Health is one of the most pressing issues facing community members in the villages where MSS works, particularly in the case of children. Issues include poor sanitation, lack of hygiene awareness, unsafe drinking water, early marriage and pregnancy, poor nutrition, low rates of immunisation, delays in treatment and the widespread practice of home births from unskilled traditional birth attendants. MSS works to tackle these issues by focusing on key projects that can make a lasting difference.

Mother and Child Immunisation

Despite the low cost and high effectiveness of immunising mothers and children against common diseases, the number of non-immunised individuals remains worryingly high. MSS has worked hard to ensure that as many mothers and children as possible have been immunised. This has been done through a combination of organising immunisation days in villages and raising awareness of local people on the importance of ensuring that mothers and children are immunised against common diseases. Children are immunised against tuberculosis, diphtheria, tetanus, whooping cough and measles, while mothers are immunised against tetanus.

Additionally, regular meetings are held with the family members of pregnant women on the importance of immunisation. During these meetings there is often strong resistance towards immunisation, particularly from more elderly community members who were never immunised themselves. However, this is gradually changing and there is an understanding that new generations of children have been stronger and healthier and that this is linked to higher immunisation rates.

Child Malnutrition

Child malnutrition in southern Rajasthan is a cause for great concern. A 2014 study published in Epidemiology Biostatistics and Public Health, found that approximately 69 percent of children were moderately to severely underweight and 41.3 percent were severely underweight for their age. MSS’s interventions on child malnutrition have focused on a combination of treatment, training and advocacy work.

Working with Integrated Child Development Services programme, a government-sponsored programme, MSS has supported the construction of over 20 new Anganwadi centres in our working area. These centres focus on providing health support to mothers and children, particularly in terms of child hunger and malnutrition. MSS has provided advice to parents on how to feed children healthy and nutritious food, along with the nutritional aspects of certain food types. Children suffering from Severe Acute Malnutrition (SAM) are referred to the Malnutrition Treatment Centre in Udaipur.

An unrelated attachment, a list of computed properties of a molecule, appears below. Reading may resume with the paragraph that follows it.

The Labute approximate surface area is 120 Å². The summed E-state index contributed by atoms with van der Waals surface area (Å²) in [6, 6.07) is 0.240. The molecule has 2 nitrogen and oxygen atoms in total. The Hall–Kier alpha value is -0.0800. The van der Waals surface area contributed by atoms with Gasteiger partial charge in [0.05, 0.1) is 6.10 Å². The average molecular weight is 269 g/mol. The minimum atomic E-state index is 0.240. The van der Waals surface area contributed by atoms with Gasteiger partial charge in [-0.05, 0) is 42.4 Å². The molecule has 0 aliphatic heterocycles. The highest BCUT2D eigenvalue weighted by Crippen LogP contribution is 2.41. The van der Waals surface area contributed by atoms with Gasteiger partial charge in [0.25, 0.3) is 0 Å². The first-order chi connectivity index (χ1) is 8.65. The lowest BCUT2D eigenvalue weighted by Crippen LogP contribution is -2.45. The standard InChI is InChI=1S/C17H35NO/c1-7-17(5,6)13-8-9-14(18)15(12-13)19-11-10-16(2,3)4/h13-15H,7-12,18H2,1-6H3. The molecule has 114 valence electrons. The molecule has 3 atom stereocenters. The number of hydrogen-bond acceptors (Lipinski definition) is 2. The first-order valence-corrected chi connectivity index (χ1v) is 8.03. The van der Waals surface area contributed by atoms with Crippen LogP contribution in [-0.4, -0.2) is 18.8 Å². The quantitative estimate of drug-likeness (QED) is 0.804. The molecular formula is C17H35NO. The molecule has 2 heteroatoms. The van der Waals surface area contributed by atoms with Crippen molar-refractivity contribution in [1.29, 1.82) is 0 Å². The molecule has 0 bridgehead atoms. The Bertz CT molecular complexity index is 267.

Improving Local Healthcare Services

One of the major issues in the provision of healthcare is the poor quality of services at the local level. Though there are good services available in places like Udaipur, this is too far for most people to get to without a great deal of difficulty. Instead, most people have to rely on village or Panchayat-level services, which are often of poor quality and are regularly not available at all.

As a large number of new births continue to happen at home, MSS has provided training to Traditional Birth Attendants (TBAs) whilst simultaneously encouraging mothers to give birth in hospital instead. Additionally, MSS have worked to ensure that village-level health workers are regularly available and that all positions are filled.

Finally, MSS has worked to link children and adults with social security schemes under the Ministry of Social Justice and Empowerment. The organisation has helped families in project villages to access the benefits of Janani Suraksha Yojana, a safe motherhood programme that aims to reduce maternal and neo-natal mortality by promoting institutional delivery amongst poor pregnant women through providing financial assistance. The MSS team also assists widows, old age pensioners and people with disabilities to access government pension schemes.

Registration of Births and Deaths

There is little understanding of the importance of registering new births and deaths. Without registering births, children may be unable to access education later in life, or prove their identity or nationality. Furthermore, the importance of birth certificates is linked with the large number of home births that are still taking place. Home births are normally undertaken in unsanitary locations without trained birth attendants, meaning that mortality rates of both infants and mothers are considerably higher than in hospitals. By ensuring that community members understand the importance of birth certificates, they are more likely to give birth in hospitals where the provision of certificates is compulsory.

Cultivation of Medicinal Plants

With the support of local communities, MSS has developed herbal orchards known as Dharam Bagichi in project villages containing rare and endangered species of medicinal plants. MSS promotes the use of herbal medicines in order to encourage the use of locally available medicines and to create new livelihood options in the village.

Awareness Generation 
MSS regularly celebrates World Health Day, World Breast Feeding Week, Nutrition Week, World AIDS Day and International Women’s Day in local communities. This helps to raise awareness on these issues and build essential knowledge on the rights of women and children.